The term Resource Deprivation gets bandied about a lot. It is used to describe deprived areas lacking core services, including education, health, financial and support. Educational attainment, health, and quality of life are lowered, while unemployment and crime increase. As with most umbrella terms it is accurate only up to a point.

The Trustees use it here in the knowledge that nowhere will meet all the criteria which define a community or household completely accurately as being resource deprived.

What is important is the concept that a lack of structures and services or a relative lack of structures and services leads to elements of deprivation. The Trustees therefore look to help projects and services that try to work in such places to relieve aspects of resource deprivation.

This could be countering the effects of poor transport infrastructure, absence of safe and secure play space, lack of community meeting places, lack of sporting and recreational facilities, or difficulty in accessing advice and counselling services.

Clearly this is not an exhaustive list but it makes the point that the benefit that flows from a grant need not be to a specific group or age range but to the community-at-large.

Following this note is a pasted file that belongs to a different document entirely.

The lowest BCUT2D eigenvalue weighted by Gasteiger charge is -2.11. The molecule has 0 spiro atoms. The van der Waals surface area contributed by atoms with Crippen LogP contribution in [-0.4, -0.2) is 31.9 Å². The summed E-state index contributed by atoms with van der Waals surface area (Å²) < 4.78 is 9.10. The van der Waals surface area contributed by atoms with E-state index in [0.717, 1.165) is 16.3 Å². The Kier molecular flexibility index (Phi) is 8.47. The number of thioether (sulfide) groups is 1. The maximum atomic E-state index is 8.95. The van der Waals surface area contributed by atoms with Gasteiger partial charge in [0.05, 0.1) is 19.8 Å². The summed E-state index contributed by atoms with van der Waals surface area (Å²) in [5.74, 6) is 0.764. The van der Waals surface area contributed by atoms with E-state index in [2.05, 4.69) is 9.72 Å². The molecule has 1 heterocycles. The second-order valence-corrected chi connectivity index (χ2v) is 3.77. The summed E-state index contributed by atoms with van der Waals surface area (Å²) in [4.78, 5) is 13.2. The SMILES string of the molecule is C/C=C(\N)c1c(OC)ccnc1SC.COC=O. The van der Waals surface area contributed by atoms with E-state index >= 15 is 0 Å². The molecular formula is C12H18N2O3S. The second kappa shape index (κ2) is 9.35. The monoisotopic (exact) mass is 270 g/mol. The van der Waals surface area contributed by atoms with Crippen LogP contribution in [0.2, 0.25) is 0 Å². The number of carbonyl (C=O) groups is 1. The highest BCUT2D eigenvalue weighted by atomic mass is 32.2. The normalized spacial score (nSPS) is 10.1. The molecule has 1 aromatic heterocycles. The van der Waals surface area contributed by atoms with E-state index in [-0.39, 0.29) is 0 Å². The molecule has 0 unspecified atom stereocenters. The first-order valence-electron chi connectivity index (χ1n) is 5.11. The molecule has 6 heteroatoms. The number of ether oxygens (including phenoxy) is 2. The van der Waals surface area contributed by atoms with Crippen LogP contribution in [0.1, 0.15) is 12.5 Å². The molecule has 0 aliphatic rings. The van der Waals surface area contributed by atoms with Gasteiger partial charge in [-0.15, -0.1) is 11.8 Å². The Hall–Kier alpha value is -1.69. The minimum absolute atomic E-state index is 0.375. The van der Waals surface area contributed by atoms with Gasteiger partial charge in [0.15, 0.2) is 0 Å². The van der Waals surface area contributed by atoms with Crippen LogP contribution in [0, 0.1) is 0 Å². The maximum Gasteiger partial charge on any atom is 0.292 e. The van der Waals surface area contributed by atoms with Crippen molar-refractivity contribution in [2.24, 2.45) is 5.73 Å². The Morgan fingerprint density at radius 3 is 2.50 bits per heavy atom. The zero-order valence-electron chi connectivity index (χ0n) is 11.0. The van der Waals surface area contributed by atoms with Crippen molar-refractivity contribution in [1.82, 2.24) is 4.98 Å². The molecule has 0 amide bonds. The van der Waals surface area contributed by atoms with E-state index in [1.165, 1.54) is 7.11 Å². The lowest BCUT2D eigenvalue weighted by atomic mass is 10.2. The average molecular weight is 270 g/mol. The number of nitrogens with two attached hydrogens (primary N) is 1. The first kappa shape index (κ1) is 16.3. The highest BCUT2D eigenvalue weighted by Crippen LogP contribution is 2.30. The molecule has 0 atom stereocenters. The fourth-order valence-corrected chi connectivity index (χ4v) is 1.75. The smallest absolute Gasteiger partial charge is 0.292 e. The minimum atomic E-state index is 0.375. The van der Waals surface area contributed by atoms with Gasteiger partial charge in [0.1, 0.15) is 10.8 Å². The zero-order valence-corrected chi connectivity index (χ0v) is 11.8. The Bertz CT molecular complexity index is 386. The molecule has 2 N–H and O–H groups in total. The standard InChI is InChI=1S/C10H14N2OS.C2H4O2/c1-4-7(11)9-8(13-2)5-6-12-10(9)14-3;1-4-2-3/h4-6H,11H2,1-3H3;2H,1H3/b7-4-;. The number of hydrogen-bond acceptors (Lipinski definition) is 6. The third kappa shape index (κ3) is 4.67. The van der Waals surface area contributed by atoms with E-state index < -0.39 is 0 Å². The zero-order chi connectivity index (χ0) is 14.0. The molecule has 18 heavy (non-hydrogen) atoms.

Level of funding available

Applications to the Charity will need to be in excess of £1000. Grants at or below £1000 will need to use our scheme administered by the Heart of England Community Foundation and

There is no maximum grant size, but applicants should be aware that large grant requests (typically over £20,000) are significantly less likely to be approved and take considerably longer to process.

Extra priority

Extra priority will be given to groups that:

  • work in a particularly disadvantaged or deprived area
  • have limited access to other sources of income
  • clearly demonstrate the benefit to young people
  • demonstrate a commitment to service user involvement
  • can demonstrate partnership working
  • can demonstrate secured or potential match funding from other sources
Coventry Areas